Lately, I've noticed a lot of PR-hype about the booing at the new Tosca at the Met (which I did not see, being in England), and many reviews complaining about how the director's "concept" seemed to get in the way of the emotional impact of the piece and Puccini's vision of the story, leaving audiences, at the very least, dissatisfied. I've also seen many blog posts recently offering young artists as much business advice as possible so that they can groom themselves to be picked up by one of the many apprenticeship programs now that audition season is upon them. It's all had me thinking about being a bit "too intellectual" about things for the past month, so what Martin said resonated with me and struck a chord. It's all reminded me of my young artist days at HGO and at Glimmerglass, when I heard a ton of advice about what to sing in auditions, what to wear in auditions, I reformatted my resume countless times, spent hours in the copy room making sure my audition notebook was just right, fussed over which headshot to pick, and lost many an evening pouring over the internet worrying which manager would be best for me to contact or which program should I apply for. Yesterday at lunch, I recounted to Martin a story about how I used to offer the most difficult and flashy list of arias, trying to market myself as a certain type of singer, of a certain fach. The catch was that I was not really singing the music that I really had a passion for. I over-thought everything in order to fit myself into the box I thought I needed to fit into in order to move ahead. So, rather than have any sort of fun preparing and performing these pieces, I would simply fret and worry. I used to get incredibly nervous every time I auditioned, because rather than focus on my joy in singing, I was trying to sell myself as something. In the end, I realized that I was only selling myself short.

Hearing Martin's counsel, I also thought about a video celebrating Leontyne Price's NEA Opera Award last year (via Yankeediva) that I've watched a couple of times over the past few weeks. In it, Ms. Price said two things that really struck me. The first was: "To sing, I think, is the most human. You are the vessel, everything depends on how YOU feel as a person…you must have JOY to deliver this sound," and the other was: "…it needs ALL of you to be delivered, it needs EVERYTHING you have, but you must ENJOY giving everything you have."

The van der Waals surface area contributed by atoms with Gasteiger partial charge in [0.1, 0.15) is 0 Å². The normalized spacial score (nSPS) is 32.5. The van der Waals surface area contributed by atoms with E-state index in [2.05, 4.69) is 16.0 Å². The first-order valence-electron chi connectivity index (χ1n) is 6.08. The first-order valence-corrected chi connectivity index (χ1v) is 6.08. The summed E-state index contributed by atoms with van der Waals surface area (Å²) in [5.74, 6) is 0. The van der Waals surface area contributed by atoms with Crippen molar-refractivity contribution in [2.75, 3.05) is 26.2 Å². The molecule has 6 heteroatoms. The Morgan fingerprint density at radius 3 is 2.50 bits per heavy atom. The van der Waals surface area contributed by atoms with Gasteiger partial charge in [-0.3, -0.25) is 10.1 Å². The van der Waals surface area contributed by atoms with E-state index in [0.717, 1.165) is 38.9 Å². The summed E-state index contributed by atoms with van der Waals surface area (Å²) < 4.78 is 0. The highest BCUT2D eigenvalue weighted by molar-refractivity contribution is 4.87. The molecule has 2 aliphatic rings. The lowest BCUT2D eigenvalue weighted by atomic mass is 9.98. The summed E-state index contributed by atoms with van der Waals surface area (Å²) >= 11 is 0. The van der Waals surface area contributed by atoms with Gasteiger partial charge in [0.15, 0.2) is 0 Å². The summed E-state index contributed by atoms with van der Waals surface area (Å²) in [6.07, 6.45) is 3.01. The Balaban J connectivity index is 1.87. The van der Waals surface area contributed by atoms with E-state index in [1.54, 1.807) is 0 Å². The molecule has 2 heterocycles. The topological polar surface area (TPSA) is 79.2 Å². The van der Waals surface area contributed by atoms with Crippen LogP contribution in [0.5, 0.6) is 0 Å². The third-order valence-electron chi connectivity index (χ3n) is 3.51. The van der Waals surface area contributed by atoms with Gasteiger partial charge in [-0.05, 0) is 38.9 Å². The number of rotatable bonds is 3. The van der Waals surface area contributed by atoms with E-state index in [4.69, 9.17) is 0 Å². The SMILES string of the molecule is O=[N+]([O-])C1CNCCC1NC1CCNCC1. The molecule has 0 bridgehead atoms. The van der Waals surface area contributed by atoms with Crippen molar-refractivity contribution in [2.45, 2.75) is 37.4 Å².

While all of the business ends of this vocation are crucial to know and our intellects are vital, I was reminded yesterday that what is most important is that we not lose our passion in what we put forth as singers and musicians. Every time we open our mouths to sing, it's our responsibility to say what is in our hearts. Otherwise, it's just noise.

Friday, October 16, 2009


Inside the front cover of my Falstaff score is a little sticker that states that the score was a gift from the University of Michigan Friends of Opera, an organization that sponsored voice scholarships and opera productions at the University. In the fall semester of my senior year at the University, I learned the very first role I ever performed in Italian out of that Falstaff score - Fenton. The year before, we had staged the act I, scene ii Fenton/Nannetta duets for my scenes in opera workshop, and I was so excited to have a chance to get to perform the role in its entirety. I spent the end of my second summer at the Aspen Music Festival dutifully working Fenton's words into my mouth and emblazoning the notes he has to sing into my brain as I looked forward with anticipation to my first foray into the land of Verdi that autumn. Each time I look into the score, I see all of the notes I made translating each and every word and jotting down the directions our conductor, Martin Katz, gave us in rehearsal.

The wonderful thing about the diligence with which I studied this score the first time is that all of that hard work stuck. I've revisited Fenton couple times since then, in excerpts (in a scenes program at Manhattan School) and as a cover (while at HGO), and every time, coming back to him is like revisiting an old friend. No other role has felt so comfortable and so easy to remember when it comes time to revisit him.

Here in Glyndebourne, one challenge has been to remain open about my ideas about Fenton. Having lived with him so long, I've developed some pretty specific ideas about who he is dramatically and musically over the years, and as I've been presented with some new ones, I've noticed that it has been a bit difficult for me to be open and consider them, thinking instead, "But no! It's this way!" It's sort of been a spin on that age-old adage of it being hard to teach an old dog new tricks. It's incredibly easy to simply fall back on what one knows and just ride the wave, skimming the surface.

Thankfully, mostly due to the wonderful team of colleagues that have been working on this production, I've been able to realize that my knee-jerk reaction has been far from optimal, and been able to give things a good, college try, seeing where they take me. And lo, and behold, they have taken me to so many new places and deeper levels than I thought were possible before. I've had dramatic questions answered that confused me before, musical phrases are taking on a new life, and my perception of Fenton's relationships to those around him has come to a clearer focus – most especially with Nannetta. My experience here so far has left me feeling that I am somehow able to be inside Fenton's shoes with a bit more specificity and richness.